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Insolvent Companies and the Building Safety Act 2022

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The purpose of the Building Safety Act 2022 (“BSA”) is to give protection to leaseholders and to hold those considered directly responsible for creating building safety defects to be held accountable; the BSA deems those responsible to be freeholders, landlords, developers and their associates. It also allows relevant parties with the ability to apply for orders to require those to remedy defects and contribute to the costs; including in respect of meeting remediation costs of insolvent landlords.


  • Section 125 BSA

Section 125 of the BSA applies if, in the course of the winding up of a company which is a landlord under a lease of a relevant building or any part of it, it appears, (a) that there are relevant defects relating to the building, and (b) that the company is under an obligation (howsoever imposed) to remedy any of the relevant defects or is liable to make a payment relating to any costs incurred or to be incurred in remedying any of the relevant defects, then the Court may, on the application of the insolvency practitioner, require a company or partnership associated with that landlord to make such contributions to the company's or to make such payments to a specified person, in each case as the court considers to be just and equitable, for the purpose of meeting costs incurred or to be incurred in remedying relevant defects.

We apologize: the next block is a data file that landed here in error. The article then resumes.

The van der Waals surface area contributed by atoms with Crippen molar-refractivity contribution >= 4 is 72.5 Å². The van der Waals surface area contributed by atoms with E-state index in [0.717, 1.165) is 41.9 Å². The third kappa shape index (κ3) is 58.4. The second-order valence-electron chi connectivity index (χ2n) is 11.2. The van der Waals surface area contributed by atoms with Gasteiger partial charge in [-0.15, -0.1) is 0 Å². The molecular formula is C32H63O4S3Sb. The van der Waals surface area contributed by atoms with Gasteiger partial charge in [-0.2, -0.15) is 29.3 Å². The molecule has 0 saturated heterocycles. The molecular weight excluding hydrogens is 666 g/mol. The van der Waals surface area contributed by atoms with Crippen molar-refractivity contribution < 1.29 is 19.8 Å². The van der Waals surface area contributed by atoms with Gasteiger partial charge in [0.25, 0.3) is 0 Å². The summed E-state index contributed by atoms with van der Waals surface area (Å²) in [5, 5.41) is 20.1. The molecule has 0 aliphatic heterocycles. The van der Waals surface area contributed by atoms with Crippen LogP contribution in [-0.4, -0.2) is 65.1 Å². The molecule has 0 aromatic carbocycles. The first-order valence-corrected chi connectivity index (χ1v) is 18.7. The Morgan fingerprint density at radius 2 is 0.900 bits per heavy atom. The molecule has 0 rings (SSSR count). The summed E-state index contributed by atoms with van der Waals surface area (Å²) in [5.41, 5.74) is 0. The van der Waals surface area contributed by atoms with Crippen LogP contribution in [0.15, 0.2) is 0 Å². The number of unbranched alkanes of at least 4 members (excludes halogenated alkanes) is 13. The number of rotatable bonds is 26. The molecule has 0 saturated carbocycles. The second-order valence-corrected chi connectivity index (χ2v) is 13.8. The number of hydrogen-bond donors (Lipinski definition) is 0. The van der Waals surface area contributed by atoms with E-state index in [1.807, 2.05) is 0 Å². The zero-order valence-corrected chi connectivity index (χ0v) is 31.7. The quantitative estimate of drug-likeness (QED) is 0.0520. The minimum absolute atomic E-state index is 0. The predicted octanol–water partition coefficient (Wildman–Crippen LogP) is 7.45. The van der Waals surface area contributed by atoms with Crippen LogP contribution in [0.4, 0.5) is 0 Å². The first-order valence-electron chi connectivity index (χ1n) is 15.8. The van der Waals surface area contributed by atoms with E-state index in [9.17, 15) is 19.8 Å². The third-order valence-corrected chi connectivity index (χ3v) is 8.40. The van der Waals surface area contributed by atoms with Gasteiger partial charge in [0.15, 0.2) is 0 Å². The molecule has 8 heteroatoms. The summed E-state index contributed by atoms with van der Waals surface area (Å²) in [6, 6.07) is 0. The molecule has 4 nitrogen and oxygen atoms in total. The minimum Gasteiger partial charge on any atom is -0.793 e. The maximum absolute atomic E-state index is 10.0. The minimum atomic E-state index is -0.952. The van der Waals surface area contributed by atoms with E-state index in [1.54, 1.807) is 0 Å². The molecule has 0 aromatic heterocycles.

• Who & where to make the application

In terms of the person with requisite standing to make the application, as an application can be made by a person “acting as an insolvency practitioner in relation to the company, given the wording of the Insolvency act 1986, this appear to include, as well as liquidators, also provisional liquidators, administrators, administrator receivers, monitors, and nominees or supervisors under a CVA.

It appears that s.125 BSA goes beyond the scope of that which originally appears to be covered on the face of it.

With regards where to make the application, it appears that the Court with jurisdiction to wind up the Company is the relevant court for the purposes of s.125 BSA 2022.

  • Just and equitable

It is unclear how Court’s will interpret the “just and equitable” requirement; this appears to relate to both the question as to whether the order ought to be made and, if so, the amount of the Order.

  • Other considerations

The other point for landlord’s to consider is whether, in light of s.125 BSA, that steps ought to be taken to resurrection dissolved companies, where there are connected parties against whom they can seek contributions to costs, in order to meet any obligations to leaseholders, funders, insurers and warranty providers in order to  mitigate their costs.

In conclusion, the question as to what ought to be done in circumstances where a party is insolvent is unclear but is likely to be the subject of considerable discussion and consideration over the coming periods. If you require any assistance with understanding or progressing the certification process, please contact us:


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